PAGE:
Paralogous annotation of disease-causing variants in long QT syndrome genes

Authors

  • James S. Ware,

    Corresponding author
    1. Medical Research Council Clinical Sciences Centre, Imperial College London, London, United Kingdom
    • Medical Research Council Clinical Sciences Centre, Imperial College London, London, United Kingdom
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    • First two authors have contributed equally to this work.

  • Roddy Walsh,

    1. Cardiovascular Biomedical Research Unit, Royal Brompton and Harefield NHS Trust, London, United Kingdom
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    • First two authors have contributed equally to this work.

  • Fiona Cunningham,

    1. European Bioinformatics Institute, Wellcome Trust Genome Campus, Hinxton, Cambridge, United Kingdom
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  • Ewan Birney,

    1. European Bioinformatics Institute, Wellcome Trust Genome Campus, Hinxton, Cambridge, United Kingdom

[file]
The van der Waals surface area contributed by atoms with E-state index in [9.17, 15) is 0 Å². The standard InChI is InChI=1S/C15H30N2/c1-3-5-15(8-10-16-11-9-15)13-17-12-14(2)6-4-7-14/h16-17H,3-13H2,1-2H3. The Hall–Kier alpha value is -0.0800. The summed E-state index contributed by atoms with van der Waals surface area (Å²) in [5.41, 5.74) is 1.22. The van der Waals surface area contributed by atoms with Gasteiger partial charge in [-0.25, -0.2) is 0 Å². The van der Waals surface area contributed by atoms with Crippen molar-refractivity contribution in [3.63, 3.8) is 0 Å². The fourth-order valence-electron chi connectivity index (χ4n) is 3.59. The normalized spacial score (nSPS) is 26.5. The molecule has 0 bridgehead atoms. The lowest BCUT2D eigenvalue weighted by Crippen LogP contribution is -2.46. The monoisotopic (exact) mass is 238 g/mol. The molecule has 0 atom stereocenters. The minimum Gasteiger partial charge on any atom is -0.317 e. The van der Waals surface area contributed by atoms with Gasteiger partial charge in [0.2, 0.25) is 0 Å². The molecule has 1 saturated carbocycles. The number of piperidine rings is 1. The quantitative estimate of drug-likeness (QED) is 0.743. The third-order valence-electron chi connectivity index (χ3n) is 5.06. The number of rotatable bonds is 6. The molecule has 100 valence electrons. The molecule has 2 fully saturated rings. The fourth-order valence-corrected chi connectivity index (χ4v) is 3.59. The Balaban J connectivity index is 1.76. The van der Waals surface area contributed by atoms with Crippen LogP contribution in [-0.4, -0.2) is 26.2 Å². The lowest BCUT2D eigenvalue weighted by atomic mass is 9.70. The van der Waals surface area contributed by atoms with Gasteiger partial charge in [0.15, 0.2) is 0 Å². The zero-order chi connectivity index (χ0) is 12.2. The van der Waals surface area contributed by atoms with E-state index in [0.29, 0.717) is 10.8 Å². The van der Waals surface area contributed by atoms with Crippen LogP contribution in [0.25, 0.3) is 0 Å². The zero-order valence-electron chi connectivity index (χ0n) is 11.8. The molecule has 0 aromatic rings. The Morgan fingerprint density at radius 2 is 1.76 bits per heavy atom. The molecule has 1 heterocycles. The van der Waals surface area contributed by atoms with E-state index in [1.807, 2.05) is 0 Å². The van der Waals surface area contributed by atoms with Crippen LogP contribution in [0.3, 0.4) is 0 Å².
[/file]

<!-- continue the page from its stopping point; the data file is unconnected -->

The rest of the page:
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  • Stuart A. Cook

    1. Medical Research Council Clinical Sciences Centre, Imperial College London, London, United Kingdom
    2. Cardiovascular Biomedical Research Unit, Royal Brompton and Harefield NHS Trust, London, United Kingdom
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  • Communicated by Raymond Dalgleish

Abstract

Discriminating between rare benign and pathogenic variation is a key challenge in clinical genetics, particularly as increasing numbers of nonsynonymous single-nucleotide polymorphisms (SNPs) are identified in resequencing studies. Here, we describe an approach for the functional annotation of nonsynonymous variants that identifies functionally important, disease-causing residues across protein families using multiple sequence alignment. We applied the methodology to long QT syndrome (LQT) genes, which cause sudden death, and their paralogues, which largely cause neurological disease. This approach accurately classified known LQT disease-causing variants (positive predictive value = 98.4%) with a better performance than established bioinformatic methods. The analysis also identified 1078 new putative disease loci, which we incorporated along with known variants into a comprehensive and freely accessible long QT resource (http://cardiodb.org/Paralogue_Annotation/), based on newly created Locus Reference Genomic sequences (http://www.lrg-sequence.org/). We propose that paralogous annotation is widely applicable for Mendelian human disease genes. Hum Mutat 33:1188–1191, 2012. © 2012 Wiley Periodicals, Inc.

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